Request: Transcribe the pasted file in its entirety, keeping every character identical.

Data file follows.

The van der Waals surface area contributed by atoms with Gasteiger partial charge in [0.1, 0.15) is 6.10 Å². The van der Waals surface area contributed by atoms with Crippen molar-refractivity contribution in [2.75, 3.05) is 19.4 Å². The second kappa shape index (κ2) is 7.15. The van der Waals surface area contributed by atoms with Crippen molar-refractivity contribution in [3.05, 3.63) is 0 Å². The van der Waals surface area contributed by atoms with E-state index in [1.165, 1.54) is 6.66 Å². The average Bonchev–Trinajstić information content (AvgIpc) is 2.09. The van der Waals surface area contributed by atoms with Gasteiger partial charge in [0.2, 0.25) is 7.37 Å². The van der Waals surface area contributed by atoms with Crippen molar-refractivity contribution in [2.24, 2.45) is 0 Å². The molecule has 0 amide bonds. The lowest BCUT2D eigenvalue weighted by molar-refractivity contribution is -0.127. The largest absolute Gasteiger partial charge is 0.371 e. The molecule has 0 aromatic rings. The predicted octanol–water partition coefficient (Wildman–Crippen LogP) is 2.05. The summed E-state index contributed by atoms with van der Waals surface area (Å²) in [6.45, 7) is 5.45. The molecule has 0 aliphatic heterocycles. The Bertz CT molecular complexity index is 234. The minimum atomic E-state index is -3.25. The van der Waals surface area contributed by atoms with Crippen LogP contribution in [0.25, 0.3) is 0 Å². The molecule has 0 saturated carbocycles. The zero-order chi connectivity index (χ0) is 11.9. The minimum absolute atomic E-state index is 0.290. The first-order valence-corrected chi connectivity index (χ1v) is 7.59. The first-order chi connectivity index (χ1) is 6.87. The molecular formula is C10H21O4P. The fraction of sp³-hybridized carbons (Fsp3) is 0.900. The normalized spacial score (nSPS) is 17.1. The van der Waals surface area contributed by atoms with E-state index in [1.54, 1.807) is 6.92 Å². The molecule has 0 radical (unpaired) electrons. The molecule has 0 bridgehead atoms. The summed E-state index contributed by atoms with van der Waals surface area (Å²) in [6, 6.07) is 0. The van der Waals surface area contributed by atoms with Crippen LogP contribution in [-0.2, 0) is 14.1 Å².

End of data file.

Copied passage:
The van der Waals surface area contributed by atoms with Gasteiger partial charge in [0.1, 0.15) is 6.10 Å². The van der Waals surface area contributed by atoms with Crippen molar-refractivity contribution in [2.75, 3.05) is 19.4 Å². The second kappa shape index (κ2) is 7.15. The van der Waals surface area contributed by atoms with Crippen molar-refractivity contribution in [3.05, 3.63) is 0 Å². The van der Waals surface area contributed by atoms with E-state index in [1.165, 1.54) is 6.66 Å². The average Bonchev–Trinajstić information content (AvgIpc) is 2.09. The van der Waals surface area contributed by atoms with Gasteiger partial charge in [0.2, 0.25) is 7.37 Å². The van der Waals surface area contributed by atoms with Crippen molar-refractivity contribution in [2.24, 2.45) is 0 Å². The molecule has 0 amide bonds. The lowest BCUT2D eigenvalue weighted by molar-refractivity contribution is -0.127. The largest absolute Gasteiger partial charge is 0.371 e. The molecule has 0 aromatic rings. The predicted octanol–water partition coefficient (Wildman–Crippen LogP) is 2.05. The summed E-state index contributed by atoms with van der Waals surface area (Å²) in [6.45, 7) is 5.45. The molecule has 0 aliphatic heterocycles. The Bertz CT molecular complexity index is 234. The minimum atomic E-state index is -3.25. The van der Waals surface area contributed by atoms with Crippen LogP contribution in [0.25, 0.3) is 0 Å². The molecule has 0 saturated carbocycles. The zero-order chi connectivity index (χ0) is 11.9. The minimum absolute atomic E-state index is 0.290. The first-order valence-corrected chi connectivity index (χ1v) is 7.59. The first-order chi connectivity index (χ1) is 6.87. The molecular formula is C10H21O4P. The fraction of sp³-hybridized carbons (Fsp3) is 0.900. The normalized spacial score (nSPS) is 17.1. The van der Waals surface area contributed by atoms with E-state index in [1.54, 1.807) is 6.92 Å². The molecule has 0 radical (unpaired) electrons. The molecule has 0 bridgehead atoms. The summed E-state index contributed by atoms with van der Waals surface area (Å²) in [6, 6.07) is 0. The van der Waals surface area contributed by atoms with Crippen LogP contribution in [-0.2, 0) is 14.1 Å².